David Earl: Yeah. We wanted to give Charles some kind of journey and, because the way we sort of played him was just this excitable toddler, we thought, “oh, what would it be like if he starts acting like a 15 year old and listening to Rage Against the Machine?”
Do you guys have a favorite scene to film that stood out during the filming?
Chris Hayward: There are quite a few, really. There’s one that we both like where we’re all together in the scene, pretty much all the characters are together where Charles is dancing in front of Eddie. And it was fun just because we’re all just laughing doing it, because it’s such a ridiculous scene, but it was just nice. The fact that the main cast were all involved in that one. When you write a script, especially our one, there were times when we just thought, “how is this going to be filmed? How is Jim going to be able to pull this off, and how we going to be able to do it?” So, without giving any spoilers, some of the bigger set pieces towards the end of the film … that was just quite good to be involved and seeing what we’d written be filmed.
David Earl: Same as Chris said. I really enjoyed playing opposite Eddie, or Jamie [Michie], the town bully. There’s a scene where I go around to his and ask why he’s taken Charles, and he’s just so intimidating — and so’s Jamie actually in real life. But he would play that part so well, and I would be sitting opposite him going, “oh God, what’s he going to do?” And occasionally he’d push me onto the ground. I enjoyed playing opposite him, as well as Charles.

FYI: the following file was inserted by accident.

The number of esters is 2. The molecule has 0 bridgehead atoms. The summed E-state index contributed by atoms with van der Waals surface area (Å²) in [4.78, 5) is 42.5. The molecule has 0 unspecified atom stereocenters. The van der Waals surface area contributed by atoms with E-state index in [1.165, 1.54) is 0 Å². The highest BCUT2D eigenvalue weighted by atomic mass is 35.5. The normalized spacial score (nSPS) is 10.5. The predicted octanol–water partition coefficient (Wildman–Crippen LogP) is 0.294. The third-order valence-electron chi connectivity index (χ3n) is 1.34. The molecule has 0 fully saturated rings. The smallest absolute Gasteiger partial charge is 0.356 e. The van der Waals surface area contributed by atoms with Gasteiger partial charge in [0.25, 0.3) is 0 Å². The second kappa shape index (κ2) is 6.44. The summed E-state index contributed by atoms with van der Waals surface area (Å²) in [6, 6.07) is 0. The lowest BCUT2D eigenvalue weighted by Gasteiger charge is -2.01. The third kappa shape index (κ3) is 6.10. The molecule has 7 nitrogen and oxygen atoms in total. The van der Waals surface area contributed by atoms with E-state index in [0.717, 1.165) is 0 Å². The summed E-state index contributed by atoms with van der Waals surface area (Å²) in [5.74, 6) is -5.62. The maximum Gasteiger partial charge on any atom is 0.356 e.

What, as writers, have some of your biggest comedic influences been?
David Earl: The reason I started standup was a British comedian called Harry Hill. I don’t know if you’ve heard of Harry Hill?
I have not.
David Earl: Well he’s worth looking up. He’s the reason I wanted to get on stage and I thought, “oh, if I can I make someone laugh as much as he’s made me laugh, it’d be amazing to give that.” So I’d say Harry Hill. And obviously Ricky Gervais is up there.
Chris Hayward: For me, when I was growing up, there’s a performer writer called Chris Morris and, Armando Iannucci, Steve Coogan … they were big influences on me when I was a teenager growing up. A lot of different comedy, really. We both became quite obsessed with it growing up.
For the design of Charles, did that actually come from you seeing a pile of junk or were you drawing it? Where did his look come from?
Chris Hayward: For me, it was just the voice. I just pictured him being like a professor. So I’d sketched out just a rough robot costume, and it was quite big, bulky, stupid looking robots. I’m about six foot, so with Charles, when I put the box on, it’s it adds another foot. So he’s about seven foot tall. For our early gigs, we just wanted something that looked really ridiculous. And I think we achieve that.
Would you be open to pursuing more content with Brian and Charles, whether it’s more films or shows, or are you looking more towards new projects?
David Earl: Well, we’ve got new ideas that we’d like to do, but if the appetite was there, we’d love to go back to them. Because it’s so much fun playing them and hanging out as friends as well. So both, as a definite yes.
Chris Hayward: No!
David Earl: He’s well over it!
Chris Hayward: No, I’ll get back in the box. I don’t mind, as long as I can take breaks, and this time David has to go in it as well.